Reproducibility issues are widely reported in life sciences. As a response, scientific communities have called for enhanced provenance information documenting the complete research life cycle, starting from biological or environmental material acquisition and ending with translating research results into practice. The integrity and trustworthiness of such provenance can be achieved by applying versioning mechanisms and cryptographic techniques, such as hashes or digital signatures, which are provenance metadata. However, the available provenance literature lacks an analysis of mechanisms for the exchange of provenance and its metadata between organizations as well as a grounded proposal of linking provenance and its metadata. In this work, we provide an in-depth analysis of the approaches for coupling provenance information and its metadata with documented research objects in the context of multi-organizational processes, leading to the categorization of possible approaches, description of their key properties, and derivation of requirements for underlying provenance models. We address the requirements by proposing a mechanism for linking provenance and its metadata by extending the Common Provenance Model, the open conceptual foundation for the ISO 23494 provenance standard series, currently under development. The concepts are demonstrated and validated on two complex use cases. This work is intended as a harmonized source of information on provenance coupling in the context of exchange of provenance between organizations, which can be used when designing or choosing a provenance solution. This type of usage is exemplified in the extension of the Common Provenance Model as another step toward a provenance standard for life sciences.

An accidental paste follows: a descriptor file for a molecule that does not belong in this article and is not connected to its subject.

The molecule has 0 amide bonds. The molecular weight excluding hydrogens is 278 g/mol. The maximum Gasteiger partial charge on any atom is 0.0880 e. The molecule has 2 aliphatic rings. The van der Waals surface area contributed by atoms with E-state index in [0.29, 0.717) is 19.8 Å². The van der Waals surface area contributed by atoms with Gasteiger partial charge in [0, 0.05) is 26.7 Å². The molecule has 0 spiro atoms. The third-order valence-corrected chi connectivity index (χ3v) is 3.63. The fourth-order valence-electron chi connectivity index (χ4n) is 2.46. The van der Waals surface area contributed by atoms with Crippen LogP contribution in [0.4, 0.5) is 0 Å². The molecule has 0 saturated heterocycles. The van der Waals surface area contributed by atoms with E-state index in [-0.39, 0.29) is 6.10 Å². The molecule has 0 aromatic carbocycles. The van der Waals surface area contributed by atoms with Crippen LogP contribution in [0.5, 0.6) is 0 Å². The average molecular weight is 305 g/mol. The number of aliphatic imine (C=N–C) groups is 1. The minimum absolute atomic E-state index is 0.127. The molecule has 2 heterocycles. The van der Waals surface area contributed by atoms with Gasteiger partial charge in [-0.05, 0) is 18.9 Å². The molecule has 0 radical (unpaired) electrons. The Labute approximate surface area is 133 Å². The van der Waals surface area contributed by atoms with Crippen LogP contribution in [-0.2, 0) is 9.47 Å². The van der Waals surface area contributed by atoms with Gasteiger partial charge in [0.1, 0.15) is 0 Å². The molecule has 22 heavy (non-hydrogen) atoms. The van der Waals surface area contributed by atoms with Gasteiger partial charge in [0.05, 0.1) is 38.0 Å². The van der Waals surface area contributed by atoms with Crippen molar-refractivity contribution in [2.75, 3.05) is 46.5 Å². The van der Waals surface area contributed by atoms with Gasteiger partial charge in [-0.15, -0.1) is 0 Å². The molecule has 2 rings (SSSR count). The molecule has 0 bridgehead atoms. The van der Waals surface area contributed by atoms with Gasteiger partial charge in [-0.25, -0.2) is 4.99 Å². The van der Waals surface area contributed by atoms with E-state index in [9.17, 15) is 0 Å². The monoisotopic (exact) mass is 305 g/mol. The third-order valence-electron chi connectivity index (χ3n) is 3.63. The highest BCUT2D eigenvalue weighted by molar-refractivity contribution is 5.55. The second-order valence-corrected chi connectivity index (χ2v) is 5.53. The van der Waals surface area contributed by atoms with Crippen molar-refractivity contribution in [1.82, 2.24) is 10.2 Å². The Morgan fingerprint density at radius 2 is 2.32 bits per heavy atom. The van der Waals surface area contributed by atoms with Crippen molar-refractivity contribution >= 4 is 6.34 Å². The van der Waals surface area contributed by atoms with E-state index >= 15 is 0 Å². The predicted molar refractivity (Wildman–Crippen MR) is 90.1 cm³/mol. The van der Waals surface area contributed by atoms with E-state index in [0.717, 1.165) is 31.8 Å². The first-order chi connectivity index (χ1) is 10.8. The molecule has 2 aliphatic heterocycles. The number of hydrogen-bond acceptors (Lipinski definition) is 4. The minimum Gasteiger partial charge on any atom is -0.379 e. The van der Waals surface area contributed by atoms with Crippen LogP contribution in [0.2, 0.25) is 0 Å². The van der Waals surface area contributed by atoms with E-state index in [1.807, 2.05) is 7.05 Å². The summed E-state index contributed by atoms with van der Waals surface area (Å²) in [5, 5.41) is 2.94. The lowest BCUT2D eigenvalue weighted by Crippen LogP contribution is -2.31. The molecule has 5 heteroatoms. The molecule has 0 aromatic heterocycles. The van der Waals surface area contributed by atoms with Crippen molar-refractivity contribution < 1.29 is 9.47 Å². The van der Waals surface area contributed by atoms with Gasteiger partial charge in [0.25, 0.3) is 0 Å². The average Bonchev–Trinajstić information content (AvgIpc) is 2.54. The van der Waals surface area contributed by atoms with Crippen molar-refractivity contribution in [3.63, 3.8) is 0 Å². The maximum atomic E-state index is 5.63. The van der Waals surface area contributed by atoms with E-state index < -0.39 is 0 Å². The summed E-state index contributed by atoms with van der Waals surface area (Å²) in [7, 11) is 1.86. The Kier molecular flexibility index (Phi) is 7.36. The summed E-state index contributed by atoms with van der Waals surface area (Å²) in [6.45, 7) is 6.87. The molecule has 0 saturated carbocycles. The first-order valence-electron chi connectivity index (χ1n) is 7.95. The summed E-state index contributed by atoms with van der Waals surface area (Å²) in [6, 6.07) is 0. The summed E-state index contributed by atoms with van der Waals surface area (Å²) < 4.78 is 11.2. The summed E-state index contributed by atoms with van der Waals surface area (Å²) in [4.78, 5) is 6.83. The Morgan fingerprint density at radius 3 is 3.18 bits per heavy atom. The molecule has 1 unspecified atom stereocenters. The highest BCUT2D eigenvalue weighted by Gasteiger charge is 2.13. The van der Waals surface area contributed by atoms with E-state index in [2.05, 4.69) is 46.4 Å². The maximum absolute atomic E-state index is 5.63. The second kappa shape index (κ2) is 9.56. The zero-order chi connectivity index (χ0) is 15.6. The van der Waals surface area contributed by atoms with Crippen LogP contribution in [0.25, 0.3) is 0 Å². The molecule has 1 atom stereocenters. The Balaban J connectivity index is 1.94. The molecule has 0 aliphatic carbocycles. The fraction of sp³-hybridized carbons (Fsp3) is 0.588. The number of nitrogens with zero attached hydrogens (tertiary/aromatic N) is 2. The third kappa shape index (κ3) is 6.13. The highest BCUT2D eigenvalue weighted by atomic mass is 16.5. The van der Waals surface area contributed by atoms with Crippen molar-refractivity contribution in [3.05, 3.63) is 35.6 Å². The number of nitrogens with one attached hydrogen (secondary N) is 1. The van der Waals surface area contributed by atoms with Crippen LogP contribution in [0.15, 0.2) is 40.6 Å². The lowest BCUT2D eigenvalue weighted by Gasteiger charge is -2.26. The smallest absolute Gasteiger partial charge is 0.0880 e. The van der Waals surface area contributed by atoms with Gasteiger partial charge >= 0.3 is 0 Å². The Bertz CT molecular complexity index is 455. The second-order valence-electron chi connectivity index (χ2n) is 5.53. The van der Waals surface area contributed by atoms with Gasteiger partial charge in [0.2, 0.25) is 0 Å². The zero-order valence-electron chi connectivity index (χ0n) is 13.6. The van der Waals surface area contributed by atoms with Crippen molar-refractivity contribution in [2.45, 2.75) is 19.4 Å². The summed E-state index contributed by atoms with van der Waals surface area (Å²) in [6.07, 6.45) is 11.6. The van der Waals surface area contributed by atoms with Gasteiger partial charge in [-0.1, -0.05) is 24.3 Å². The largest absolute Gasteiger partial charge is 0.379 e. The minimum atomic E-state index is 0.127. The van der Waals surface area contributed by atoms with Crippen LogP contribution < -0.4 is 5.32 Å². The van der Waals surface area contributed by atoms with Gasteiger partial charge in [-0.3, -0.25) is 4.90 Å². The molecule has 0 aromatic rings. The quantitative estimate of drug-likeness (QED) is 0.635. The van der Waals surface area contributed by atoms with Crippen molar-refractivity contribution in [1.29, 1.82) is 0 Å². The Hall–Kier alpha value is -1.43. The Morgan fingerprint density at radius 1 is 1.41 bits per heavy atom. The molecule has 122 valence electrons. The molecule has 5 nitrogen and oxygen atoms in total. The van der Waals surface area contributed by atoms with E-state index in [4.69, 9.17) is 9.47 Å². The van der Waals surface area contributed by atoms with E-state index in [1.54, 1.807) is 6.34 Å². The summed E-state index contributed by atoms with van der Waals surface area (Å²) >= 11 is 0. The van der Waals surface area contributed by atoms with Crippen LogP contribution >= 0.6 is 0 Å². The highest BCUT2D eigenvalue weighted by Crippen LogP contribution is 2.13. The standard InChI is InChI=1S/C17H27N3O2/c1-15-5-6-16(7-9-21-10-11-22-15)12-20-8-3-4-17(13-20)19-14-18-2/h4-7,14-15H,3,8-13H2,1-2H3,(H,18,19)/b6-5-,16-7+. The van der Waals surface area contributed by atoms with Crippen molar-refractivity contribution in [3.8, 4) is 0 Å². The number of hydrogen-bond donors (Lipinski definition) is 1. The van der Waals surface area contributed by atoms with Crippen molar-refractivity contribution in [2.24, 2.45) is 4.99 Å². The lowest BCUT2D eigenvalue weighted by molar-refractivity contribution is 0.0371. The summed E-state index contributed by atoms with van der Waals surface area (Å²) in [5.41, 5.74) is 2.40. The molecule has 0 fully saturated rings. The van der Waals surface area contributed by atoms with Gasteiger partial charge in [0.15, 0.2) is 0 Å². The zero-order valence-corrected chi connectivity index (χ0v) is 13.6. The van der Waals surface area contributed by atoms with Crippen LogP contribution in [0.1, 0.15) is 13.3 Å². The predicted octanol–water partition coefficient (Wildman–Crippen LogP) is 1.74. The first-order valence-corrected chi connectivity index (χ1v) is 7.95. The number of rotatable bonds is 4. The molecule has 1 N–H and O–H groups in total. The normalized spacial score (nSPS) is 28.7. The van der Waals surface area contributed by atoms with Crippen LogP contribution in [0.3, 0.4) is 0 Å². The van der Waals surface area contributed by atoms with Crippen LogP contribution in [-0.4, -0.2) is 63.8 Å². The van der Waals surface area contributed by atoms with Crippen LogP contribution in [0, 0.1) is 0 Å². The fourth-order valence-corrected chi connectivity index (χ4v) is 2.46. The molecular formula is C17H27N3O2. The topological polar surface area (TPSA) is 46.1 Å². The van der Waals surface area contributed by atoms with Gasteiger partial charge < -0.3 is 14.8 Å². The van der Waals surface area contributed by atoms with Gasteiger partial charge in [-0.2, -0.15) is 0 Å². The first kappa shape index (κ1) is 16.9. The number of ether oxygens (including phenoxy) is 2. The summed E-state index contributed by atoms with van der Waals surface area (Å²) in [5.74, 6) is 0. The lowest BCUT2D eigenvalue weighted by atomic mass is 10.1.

|Submitted - 12 Dec 2023